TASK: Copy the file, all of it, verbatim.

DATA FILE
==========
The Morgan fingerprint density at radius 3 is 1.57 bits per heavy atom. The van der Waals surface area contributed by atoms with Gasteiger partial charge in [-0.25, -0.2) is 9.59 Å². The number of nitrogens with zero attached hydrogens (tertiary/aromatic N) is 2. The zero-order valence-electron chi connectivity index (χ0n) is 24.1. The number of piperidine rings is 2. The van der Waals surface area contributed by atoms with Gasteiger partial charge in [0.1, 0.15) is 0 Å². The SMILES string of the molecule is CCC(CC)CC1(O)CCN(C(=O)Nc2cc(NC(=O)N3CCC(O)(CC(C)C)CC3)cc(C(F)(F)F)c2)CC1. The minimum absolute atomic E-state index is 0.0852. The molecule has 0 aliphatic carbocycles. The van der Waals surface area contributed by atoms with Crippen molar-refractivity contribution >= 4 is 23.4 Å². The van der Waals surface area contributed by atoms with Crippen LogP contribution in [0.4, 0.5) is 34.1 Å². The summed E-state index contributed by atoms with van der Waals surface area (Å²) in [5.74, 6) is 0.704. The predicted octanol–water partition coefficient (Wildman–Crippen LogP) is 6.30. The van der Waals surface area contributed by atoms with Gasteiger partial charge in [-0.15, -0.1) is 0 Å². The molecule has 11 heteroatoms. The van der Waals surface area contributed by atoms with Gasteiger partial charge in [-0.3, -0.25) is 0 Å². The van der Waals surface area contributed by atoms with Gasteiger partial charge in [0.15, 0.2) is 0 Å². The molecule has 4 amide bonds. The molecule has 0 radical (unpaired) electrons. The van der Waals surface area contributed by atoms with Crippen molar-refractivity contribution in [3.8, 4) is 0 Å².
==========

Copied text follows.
The Morgan fingerprint density at radius 3 is 1.57 bits per heavy atom. The van der Waals surface area contributed by atoms with Gasteiger partial charge in [-0.25, -0.2) is 9.59 Å². The number of nitrogens with zero attached hydrogens (tertiary/aromatic N) is 2. The zero-order valence-electron chi connectivity index (χ0n) is 24.1. The number of piperidine rings is 2. The van der Waals surface area contributed by atoms with Gasteiger partial charge in [0.1, 0.15) is 0 Å². The SMILES string of the molecule is CCC(CC)CC1(O)CCN(C(=O)Nc2cc(NC(=O)N3CCC(O)(CC(C)C)CC3)cc(C(F)(F)F)c2)CC1. The minimum absolute atomic E-state index is 0.0852. The molecule has 0 aliphatic carbocycles. The van der Waals surface area contributed by atoms with Crippen molar-refractivity contribution >= 4 is 23.4 Å². The van der Waals surface area contributed by atoms with Crippen LogP contribution in [0.4, 0.5) is 34.1 Å². The summed E-state index contributed by atoms with van der Waals surface area (Å²) in [5.74, 6) is 0.704. The predicted octanol–water partition coefficient (Wildman–Crippen LogP) is 6.30. The van der Waals surface area contributed by atoms with Gasteiger partial charge in [-0.15, -0.1) is 0 Å². The molecule has 11 heteroatoms. The van der Waals surface area contributed by atoms with Gasteiger partial charge in [-0.3, -0.25) is 0 Å². The van der Waals surface area contributed by atoms with Gasteiger partial charge in [0.15, 0.2) is 0 Å². The molecule has 4 amide bonds. The molecule has 0 radical (unpaired) electrons. The van der Waals surface area contributed by atoms with Crippen molar-refractivity contribution in [3.8, 4) is 0 Å².